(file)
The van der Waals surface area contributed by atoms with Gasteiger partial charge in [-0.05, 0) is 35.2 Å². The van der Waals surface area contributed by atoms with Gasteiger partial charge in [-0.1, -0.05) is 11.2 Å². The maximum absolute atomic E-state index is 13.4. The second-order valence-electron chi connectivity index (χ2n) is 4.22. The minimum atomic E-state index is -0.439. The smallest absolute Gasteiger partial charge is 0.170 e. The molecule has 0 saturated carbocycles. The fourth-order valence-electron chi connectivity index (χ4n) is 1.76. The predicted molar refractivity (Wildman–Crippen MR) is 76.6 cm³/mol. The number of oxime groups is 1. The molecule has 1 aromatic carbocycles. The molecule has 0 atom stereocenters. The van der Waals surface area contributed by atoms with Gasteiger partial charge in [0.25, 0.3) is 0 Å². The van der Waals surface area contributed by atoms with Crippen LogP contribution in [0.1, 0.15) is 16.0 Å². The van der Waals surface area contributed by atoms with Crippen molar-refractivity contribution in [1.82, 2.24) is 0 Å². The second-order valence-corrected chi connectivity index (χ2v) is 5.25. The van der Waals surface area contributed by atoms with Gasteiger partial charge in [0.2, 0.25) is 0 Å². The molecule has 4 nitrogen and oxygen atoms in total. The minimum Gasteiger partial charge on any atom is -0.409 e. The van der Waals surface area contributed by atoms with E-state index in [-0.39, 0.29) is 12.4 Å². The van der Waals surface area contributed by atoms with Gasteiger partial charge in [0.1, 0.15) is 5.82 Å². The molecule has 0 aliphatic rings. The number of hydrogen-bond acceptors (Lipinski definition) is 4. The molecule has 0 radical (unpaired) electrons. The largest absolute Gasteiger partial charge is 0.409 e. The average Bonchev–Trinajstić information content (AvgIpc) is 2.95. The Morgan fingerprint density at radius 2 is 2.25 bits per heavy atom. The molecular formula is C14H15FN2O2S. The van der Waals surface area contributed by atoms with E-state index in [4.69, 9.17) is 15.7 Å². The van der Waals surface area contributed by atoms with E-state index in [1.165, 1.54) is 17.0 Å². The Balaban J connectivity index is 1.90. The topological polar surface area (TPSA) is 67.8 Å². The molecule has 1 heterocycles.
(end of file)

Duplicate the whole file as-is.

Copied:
The van der Waals surface area contributed by atoms with Gasteiger partial charge in [-0.05, 0) is 35.2 Å². The van der Waals surface area contributed by atoms with Gasteiger partial charge in [-0.1, -0.05) is 11.2 Å². The maximum absolute atomic E-state index is 13.4. The second-order valence-electron chi connectivity index (χ2n) is 4.22. The minimum atomic E-state index is -0.439. The smallest absolute Gasteiger partial charge is 0.170 e. The molecule has 0 saturated carbocycles. The fourth-order valence-electron chi connectivity index (χ4n) is 1.76. The predicted molar refractivity (Wildman–Crippen MR) is 76.6 cm³/mol. The number of oxime groups is 1. The molecule has 1 aromatic carbocycles. The molecule has 0 atom stereocenters. The van der Waals surface area contributed by atoms with Gasteiger partial charge in [0.25, 0.3) is 0 Å². The van der Waals surface area contributed by atoms with Crippen LogP contribution in [0.1, 0.15) is 16.0 Å². The van der Waals surface area contributed by atoms with Crippen molar-refractivity contribution in [1.82, 2.24) is 0 Å². The second-order valence-corrected chi connectivity index (χ2v) is 5.25. The van der Waals surface area contributed by atoms with Gasteiger partial charge in [0.2, 0.25) is 0 Å². The molecule has 4 nitrogen and oxygen atoms in total. The minimum Gasteiger partial charge on any atom is -0.409 e. The van der Waals surface area contributed by atoms with E-state index in [-0.39, 0.29) is 12.4 Å². The van der Waals surface area contributed by atoms with Gasteiger partial charge in [0.1, 0.15) is 5.82 Å². The molecule has 0 aliphatic rings. The number of hydrogen-bond acceptors (Lipinski definition) is 4. The molecule has 0 radical (unpaired) electrons. The largest absolute Gasteiger partial charge is 0.409 e. The average Bonchev–Trinajstić information content (AvgIpc) is 2.95. The Morgan fingerprint density at radius 2 is 2.25 bits per heavy atom. The molecular formula is C14H15FN2O2S. The van der Waals surface area contributed by atoms with E-state index in [4.69, 9.17) is 15.7 Å². The van der Waals surface area contributed by atoms with E-state index in [1.165, 1.54) is 17.0 Å². The Balaban J connectivity index is 1.90. The topological polar surface area (TPSA) is 67.8 Å². The molecule has 1 heterocycles.